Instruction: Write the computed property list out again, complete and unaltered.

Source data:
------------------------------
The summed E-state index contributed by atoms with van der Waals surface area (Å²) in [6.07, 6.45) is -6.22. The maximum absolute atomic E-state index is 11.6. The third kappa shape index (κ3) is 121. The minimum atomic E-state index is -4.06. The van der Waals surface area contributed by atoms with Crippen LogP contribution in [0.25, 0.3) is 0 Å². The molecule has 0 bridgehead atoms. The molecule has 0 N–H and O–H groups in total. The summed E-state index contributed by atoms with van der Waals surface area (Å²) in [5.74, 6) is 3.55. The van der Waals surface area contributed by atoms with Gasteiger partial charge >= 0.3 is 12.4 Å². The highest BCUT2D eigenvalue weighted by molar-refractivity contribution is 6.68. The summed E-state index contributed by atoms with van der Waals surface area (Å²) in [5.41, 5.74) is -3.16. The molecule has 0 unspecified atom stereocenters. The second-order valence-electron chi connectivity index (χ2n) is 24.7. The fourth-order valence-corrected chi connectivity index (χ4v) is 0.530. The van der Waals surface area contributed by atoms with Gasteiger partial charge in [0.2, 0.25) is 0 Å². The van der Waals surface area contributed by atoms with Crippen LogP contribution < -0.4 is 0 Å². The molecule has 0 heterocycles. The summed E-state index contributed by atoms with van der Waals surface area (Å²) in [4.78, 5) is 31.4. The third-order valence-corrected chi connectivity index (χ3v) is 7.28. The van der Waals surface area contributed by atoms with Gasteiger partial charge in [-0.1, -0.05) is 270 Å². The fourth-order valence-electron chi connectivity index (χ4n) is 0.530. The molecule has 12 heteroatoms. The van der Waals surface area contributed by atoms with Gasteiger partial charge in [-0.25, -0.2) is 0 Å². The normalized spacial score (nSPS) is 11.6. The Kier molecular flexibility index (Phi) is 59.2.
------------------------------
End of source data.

The summed E-state index contributed by atoms with van der Waals surface area (Å²) in [6.07, 6.45) is -6.22. The maximum absolute atomic E-state index is 11.6. The third kappa shape index (κ3) is 121. The minimum atomic E-state index is -4.06. The van der Waals surface area contributed by atoms with Crippen LogP contribution in [0.25, 0.3) is 0 Å². The molecule has 0 bridgehead atoms. The molecule has 0 N–H and O–H groups in total. The summed E-state index contributed by atoms with van der Waals surface area (Å²) in [5.74, 6) is 3.55. The van der Waals surface area contributed by atoms with Gasteiger partial charge >= 0.3 is 12.4 Å². The highest BCUT2D eigenvalue weighted by molar-refractivity contribution is 6.68. The summed E-state index contributed by atoms with van der Waals surface area (Å²) in [5.41, 5.74) is -3.16. The molecule has 0 unspecified atom stereocenters. The second-order valence-electron chi connectivity index (χ2n) is 24.7. The fourth-order valence-corrected chi connectivity index (χ4v) is 0.530. The van der Waals surface area contributed by atoms with Gasteiger partial charge in [0.2, 0.25) is 0 Å². The van der Waals surface area contributed by atoms with Crippen LogP contribution < -0.4 is 0 Å². The molecule has 0 heterocycles. The summed E-state index contributed by atoms with van der Waals surface area (Å²) in [4.78, 5) is 31.4. The third-order valence-corrected chi connectivity index (χ3v) is 7.28. The van der Waals surface area contributed by atoms with Gasteiger partial charge in [-0.1, -0.05) is 270 Å². The fourth-order valence-electron chi connectivity index (χ4n) is 0.530. The molecule has 12 heteroatoms. The van der Waals surface area contributed by atoms with Gasteiger partial charge in [-0.25, -0.2) is 0 Å². The normalized spacial score (nSPS) is 11.6. The Kier molecular flexibility index (Phi) is 59.2.